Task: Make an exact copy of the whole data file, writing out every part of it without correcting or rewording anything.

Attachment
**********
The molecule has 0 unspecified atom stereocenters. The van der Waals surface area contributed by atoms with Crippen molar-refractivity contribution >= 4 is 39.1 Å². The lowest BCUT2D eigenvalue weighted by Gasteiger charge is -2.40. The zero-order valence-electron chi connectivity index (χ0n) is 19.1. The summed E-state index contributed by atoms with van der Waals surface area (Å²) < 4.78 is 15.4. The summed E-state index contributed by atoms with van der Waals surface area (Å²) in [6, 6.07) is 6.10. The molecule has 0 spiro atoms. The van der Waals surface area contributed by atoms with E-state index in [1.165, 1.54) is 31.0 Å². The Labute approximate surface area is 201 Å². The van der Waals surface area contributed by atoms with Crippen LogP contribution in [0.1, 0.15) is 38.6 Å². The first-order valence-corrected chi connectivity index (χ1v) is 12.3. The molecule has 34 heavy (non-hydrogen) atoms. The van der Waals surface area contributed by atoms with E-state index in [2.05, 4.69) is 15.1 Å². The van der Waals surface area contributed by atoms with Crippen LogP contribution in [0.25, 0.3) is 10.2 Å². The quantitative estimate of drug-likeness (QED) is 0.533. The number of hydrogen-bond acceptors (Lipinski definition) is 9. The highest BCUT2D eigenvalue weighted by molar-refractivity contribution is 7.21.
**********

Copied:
The molecule has 0 unspecified atom stereocenters. The van der Waals surface area contributed by atoms with Crippen molar-refractivity contribution >= 4 is 39.1 Å². The lowest BCUT2D eigenvalue weighted by Gasteiger charge is -2.40. The zero-order valence-electron chi connectivity index (χ0n) is 19.1. The summed E-state index contributed by atoms with van der Waals surface area (Å²) < 4.78 is 15.4. The summed E-state index contributed by atoms with van der Waals surface area (Å²) in [6, 6.07) is 6.10. The molecule has 0 spiro atoms. The van der Waals surface area contributed by atoms with E-state index in [1.165, 1.54) is 31.0 Å². The Labute approximate surface area is 201 Å². The van der Waals surface area contributed by atoms with Crippen LogP contribution in [0.1, 0.15) is 38.6 Å². The first-order valence-corrected chi connectivity index (χ1v) is 12.3. The molecule has 34 heavy (non-hydrogen) atoms. The van der Waals surface area contributed by atoms with E-state index in [2.05, 4.69) is 15.1 Å². The van der Waals surface area contributed by atoms with Crippen LogP contribution in [0.25, 0.3) is 10.2 Å². The quantitative estimate of drug-likeness (QED) is 0.533. The number of hydrogen-bond acceptors (Lipinski definition) is 9. The highest BCUT2D eigenvalue weighted by molar-refractivity contribution is 7.21.